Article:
Rafael Nadal's clay win over Novak Djokovic can be a red herring

The Spaniard's eighth win at Monte Carlo may not necessarily mean the world No 1's control is over.

A charged up Rafael Nadal, right, came to the event on his favourite surface with enough rest.
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The result was emphatic, the lesson considerably less so.

Rafael Nadal ended his seven-match, 13-month losing streak against Novak Djokovic in the final at Monte Carlo, but not even the winner suggested that he had regained the upper hand in their rivalry at the top of the tennis world.

In 2011, they met six times in finals. Djokovic won them all. He also won the six-hour final at the Australian Open this year, about four months after Nadal conceded his best might not be good enough against the world No 1.

His 6-3, 6-1 rout of Djokovic in the final in Monaco might suggest, to those not paying particular attention, that something has changed.

Perhaps it has, but probably not.

Not even Roland Garros offers to the Spaniard the comfortable familiarity of interrupted success that the red clay of the principality on the Mediterranean does. Nadal has won eight successive titles, and his tournament winning streak stands at 42.

His one and only defeat there: to the Argentine Guillermo Coria in 2003, when Nadal was 16.

He expressed satisfaction that his knee did not trouble him during the tournament, which came after three weeks of rest and rehabilitation. He added: "Winning against Novak in the final after losing a few ones is important for me."

Djokovic, however, clearly was flat and uninspired in the final, which came only a few days after the death of his grandfather, in Serbia.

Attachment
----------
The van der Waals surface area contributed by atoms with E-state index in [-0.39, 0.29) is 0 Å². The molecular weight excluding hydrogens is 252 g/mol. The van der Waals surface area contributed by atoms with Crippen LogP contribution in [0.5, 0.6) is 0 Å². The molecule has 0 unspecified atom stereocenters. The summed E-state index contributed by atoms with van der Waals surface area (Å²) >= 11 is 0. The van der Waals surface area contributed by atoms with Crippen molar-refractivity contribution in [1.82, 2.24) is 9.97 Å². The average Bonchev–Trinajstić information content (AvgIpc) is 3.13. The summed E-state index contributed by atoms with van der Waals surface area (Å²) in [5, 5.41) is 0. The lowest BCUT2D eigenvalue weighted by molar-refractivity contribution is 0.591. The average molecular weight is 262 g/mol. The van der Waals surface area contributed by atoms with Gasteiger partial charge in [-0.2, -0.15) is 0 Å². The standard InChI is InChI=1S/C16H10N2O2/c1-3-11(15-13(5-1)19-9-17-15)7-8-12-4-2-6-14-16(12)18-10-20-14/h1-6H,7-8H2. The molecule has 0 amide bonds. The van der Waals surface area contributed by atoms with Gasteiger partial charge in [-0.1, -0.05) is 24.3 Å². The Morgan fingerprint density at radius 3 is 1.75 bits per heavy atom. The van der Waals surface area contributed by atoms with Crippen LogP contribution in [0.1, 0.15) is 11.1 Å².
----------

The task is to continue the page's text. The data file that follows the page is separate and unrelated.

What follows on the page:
He stayed in the tournament but was fighting to retain his concentration. He wept after his third-round victory and seemed distracted during a semi-final victory over Tomas Berdych.

He apologised for his performance. "I definitely don't want to take away anything from Rafa's win. He was a better player," Djokovic said.

"But it's a fact that I just didn't have any emotional energy left in me. I've never been caught up in this kind of emotional situation before. I'm just happy to reach the finals, under the circumstances. It's been a very difficult week for me to go through mentally."

His immediate plans included a trip to Serbia to visit his grandfather's grave. He lauded Nadal's success in the tournament, but he made clear he had not presented much of a challenge in the final.

"I just wasn't there," he said.

Nadal moves on to the Barcelona Open this week, where he will be a heavy favourite. Djokovic will stand by his grandfather's grave, and take the week off ahead of the Serbian Open next week.

Both players are entered in Madrid and Rome, and if Nadal can replicate his success there, we will know more about the state of the rivalry than we do now.

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& Paul Oberjuerge